Geology

Geology is the study of the composition and physical properties of rocks, minerals, gems and other related earth materials, including diamonds and crystals. Scientists gain an understanding of the Earth's history by studying its composition.

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Crack open any science textbook and the authors will tell you that such things don't happen. So how did a couple of paleontologists and an acid bath turn that widespread belief on its head?

By Robert Lamb

Birds then dinosaurs or dinosaurs then birds? It's a lot like the chicken-and-egg question, only with paleontologists. Who's arguing what these days, and what are they citing as evidence?

By Robert Lamb

The world of our far-future descendants may be as unrecognizable to us as our bustling, urbanized world would be to our bewildered ancient forefathers. Will energy drive many of those changes?

By Robert Lamb

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The Doll's Theater of Carlsbad Caverns looks otherworldly and took ages to form. What other incredible sights await us below ground?

By Julia Layton

Sand dunes belch, moan and hum. They roll across the desert, seeking out new locales. You might even say they breed. It's no wonder people call these giant sand formations lifelike.

By Debra Ronca

Did you know that sand dunes can sing? And, their artistic curves certainly make for a gorgeous photograph. In fact, you might call the sand dune the diva of the desert.

By Debra Ronca

When some people hear the word "dinosaur," they immediately think of outdated technology. Does that mean that the dinosaurs themselves were failures?

By Tracy V. Wilson

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Many scientists believe that the impact from a massive asteroid was what killed off the dinosaurs. It's what started the Age of Mammals. But what if the asteroid had missed?

By Tracy V. Wilson

Sometimes dinosaur fossils are too large and heavy to display without damaging them. How are those enormous models built? And what makes them look so realistic?

By Tracy V. Wilson

Ever since its discovery in 2000, a dinosaur fossil named Leonardo has held the interest of paleontologists the world over. A 3-D model of the animal even toured the world. So what's the big deal?

By Tracy V. Wilson

Scientists believe that water pressure kept many dinosaurs from swimming. But does that mean that none of these massive animals took a prehistoric skinny-dip?

By Tracy V. Wilson

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Some people believe that dinosaurs were relatives of today's birds. But, you might ask, if that's so, why didn't they have feathers? Funny you should ask.

By Tracy V. Wilson

It's not a trick; before you are a number of reptilian footprints in the rock. They're dinosaur tracks, preserved for thousands of years. But how did they possibly get there?

By Tracy V. Wilson

Everyone knows that once a bone has fossilized, it's hard as a rock, right? So how did scientists find soft tissue inside a broken dinosaur bone?

By Tracy V. Wilson

Dinosaur eggs and the embryos inside can teach us a lot about dinosaur reproduction and behavior. But how do scientists get the rocky embryos out from the equally rocky shells?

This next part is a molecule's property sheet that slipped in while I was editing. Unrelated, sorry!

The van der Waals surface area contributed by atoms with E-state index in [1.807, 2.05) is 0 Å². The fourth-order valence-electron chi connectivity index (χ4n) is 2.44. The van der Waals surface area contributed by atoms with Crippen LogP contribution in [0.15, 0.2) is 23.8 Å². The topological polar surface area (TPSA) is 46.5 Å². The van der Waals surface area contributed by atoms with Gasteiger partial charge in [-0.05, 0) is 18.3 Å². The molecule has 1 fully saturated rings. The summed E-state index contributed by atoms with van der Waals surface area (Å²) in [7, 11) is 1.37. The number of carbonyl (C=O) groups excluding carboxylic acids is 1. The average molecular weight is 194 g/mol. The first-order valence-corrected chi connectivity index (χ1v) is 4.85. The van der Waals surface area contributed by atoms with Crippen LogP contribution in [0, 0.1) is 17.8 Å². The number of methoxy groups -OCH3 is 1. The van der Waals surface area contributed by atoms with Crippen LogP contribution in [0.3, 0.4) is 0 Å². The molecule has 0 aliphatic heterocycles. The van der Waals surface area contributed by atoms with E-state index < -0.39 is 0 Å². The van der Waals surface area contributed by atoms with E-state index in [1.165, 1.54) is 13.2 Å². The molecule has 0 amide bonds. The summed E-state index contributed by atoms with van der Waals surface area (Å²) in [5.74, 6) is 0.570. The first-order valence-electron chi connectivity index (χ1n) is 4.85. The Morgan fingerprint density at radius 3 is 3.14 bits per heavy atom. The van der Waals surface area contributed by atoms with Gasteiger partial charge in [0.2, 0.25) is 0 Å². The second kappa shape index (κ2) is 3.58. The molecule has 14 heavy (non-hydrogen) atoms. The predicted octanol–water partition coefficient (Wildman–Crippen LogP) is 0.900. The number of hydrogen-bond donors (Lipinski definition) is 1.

By Tracy V. Wilson

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Hollywood makes T. rex seem fast and agile, but some scientists think it was a scavenger, like a vulture. So which was it?

By Tracy V. Wilson

We all know the cartoons of prehistoric people running from dinosaurs aren't realistic. But many animals living today have ancestors from that time.

By Tracy V. Wilson

When they discover dinosaur remains, how do scientists know whether they found a male or a female? Would you believe it all comes down to one bone?

By Tracy V. Wilson

Diamonds are some of the most brilliant and expensive natural features Earth has to offer. This collection of images displays diamonds in all their uncut and polished shapes and sizes. Obligatory pictures of very large diamonds are included of course.

By HowStuffWorks.com Contributors

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One grows from the ground and one from the ceiling, but sometime's it's hard to remember which is the stalactite and which is the stalagmite. How do they get there, anyway?

By John Fuller

Earthquakes and volcanoes get all the press. But the landslides they trigger are often more devastating. What makes the ground suddenly rip downhill, taking trees and homes with it?

By Jennifer Horton & Mark Mancini

Saber-tooth cats have long been likened to tigers, but they aren't tigers at all. While they share some physical traits and hunting practices with tigers, saber-tooth cats are also quite different.

By Tracy V. Wilson

The 1993 movie "Jurassic Park" did a good job of bringing the idea of cloning dinosaurs into popular culture. It portrayed dinosaur cloning in a way that made sense to a lot of people, but is it really possible?

By Tracy V. Wilson

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Every time a new fossil is found, one of the first things scientists determine is how old that fossil really is. But how do they determine it, and how can they be completely accurate?

By Tracy V. Wilson

Fossils tell a story, much like the clues at the scene of a crime. Researchers look for evidence and paleontologists study that evidence to answer questions about the past.

By Tracy V. Wilson